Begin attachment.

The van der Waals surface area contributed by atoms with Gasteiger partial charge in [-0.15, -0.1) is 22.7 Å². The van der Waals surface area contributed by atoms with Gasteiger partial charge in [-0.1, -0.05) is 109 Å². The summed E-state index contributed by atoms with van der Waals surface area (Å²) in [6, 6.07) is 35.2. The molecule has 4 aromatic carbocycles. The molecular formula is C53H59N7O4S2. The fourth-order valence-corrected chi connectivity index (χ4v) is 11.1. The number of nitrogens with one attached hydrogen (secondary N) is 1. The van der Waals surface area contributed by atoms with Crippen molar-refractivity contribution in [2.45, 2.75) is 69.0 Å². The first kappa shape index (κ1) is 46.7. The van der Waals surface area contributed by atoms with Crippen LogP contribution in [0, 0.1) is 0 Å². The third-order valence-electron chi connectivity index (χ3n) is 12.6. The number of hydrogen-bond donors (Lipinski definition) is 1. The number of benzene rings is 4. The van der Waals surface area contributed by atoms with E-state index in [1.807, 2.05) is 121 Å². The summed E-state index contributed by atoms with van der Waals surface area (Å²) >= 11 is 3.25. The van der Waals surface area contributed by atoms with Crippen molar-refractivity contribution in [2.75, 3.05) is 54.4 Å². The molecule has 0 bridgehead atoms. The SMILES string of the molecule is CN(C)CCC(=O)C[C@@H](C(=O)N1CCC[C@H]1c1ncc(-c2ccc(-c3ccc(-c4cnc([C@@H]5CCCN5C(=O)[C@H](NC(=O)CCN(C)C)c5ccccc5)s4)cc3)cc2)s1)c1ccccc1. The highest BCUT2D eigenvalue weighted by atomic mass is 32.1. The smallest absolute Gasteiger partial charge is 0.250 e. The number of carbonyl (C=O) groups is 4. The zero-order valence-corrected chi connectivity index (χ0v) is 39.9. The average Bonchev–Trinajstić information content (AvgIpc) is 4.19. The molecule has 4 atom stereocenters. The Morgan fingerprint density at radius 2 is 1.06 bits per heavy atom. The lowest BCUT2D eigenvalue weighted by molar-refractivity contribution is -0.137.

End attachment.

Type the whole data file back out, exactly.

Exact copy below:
The van der Waals surface area contributed by atoms with Gasteiger partial charge in [-0.15, -0.1) is 22.7 Å². The van der Waals surface area contributed by atoms with Gasteiger partial charge in [-0.1, -0.05) is 109 Å². The summed E-state index contributed by atoms with van der Waals surface area (Å²) in [6, 6.07) is 35.2. The molecule has 4 aromatic carbocycles. The molecular formula is C53H59N7O4S2. The fourth-order valence-corrected chi connectivity index (χ4v) is 11.1. The number of nitrogens with one attached hydrogen (secondary N) is 1. The van der Waals surface area contributed by atoms with Crippen molar-refractivity contribution in [2.45, 2.75) is 69.0 Å². The first kappa shape index (κ1) is 46.7. The van der Waals surface area contributed by atoms with Crippen LogP contribution in [0, 0.1) is 0 Å². The third-order valence-electron chi connectivity index (χ3n) is 12.6. The number of hydrogen-bond donors (Lipinski definition) is 1. The number of benzene rings is 4. The van der Waals surface area contributed by atoms with E-state index in [1.807, 2.05) is 121 Å². The summed E-state index contributed by atoms with van der Waals surface area (Å²) >= 11 is 3.25. The van der Waals surface area contributed by atoms with Crippen molar-refractivity contribution in [2.75, 3.05) is 54.4 Å². The molecule has 0 bridgehead atoms. The SMILES string of the molecule is CN(C)CCC(=O)C[C@@H](C(=O)N1CCC[C@H]1c1ncc(-c2ccc(-c3ccc(-c4cnc([C@@H]5CCCN5C(=O)[C@H](NC(=O)CCN(C)C)c5ccccc5)s4)cc3)cc2)s1)c1ccccc1. The highest BCUT2D eigenvalue weighted by atomic mass is 32.1. The smallest absolute Gasteiger partial charge is 0.250 e. The number of carbonyl (C=O) groups is 4. The zero-order valence-corrected chi connectivity index (χ0v) is 39.9. The average Bonchev–Trinajstić information content (AvgIpc) is 4.19. The molecule has 4 atom stereocenters. The Morgan fingerprint density at radius 2 is 1.06 bits per heavy atom. The lowest BCUT2D eigenvalue weighted by molar-refractivity contribution is -0.137.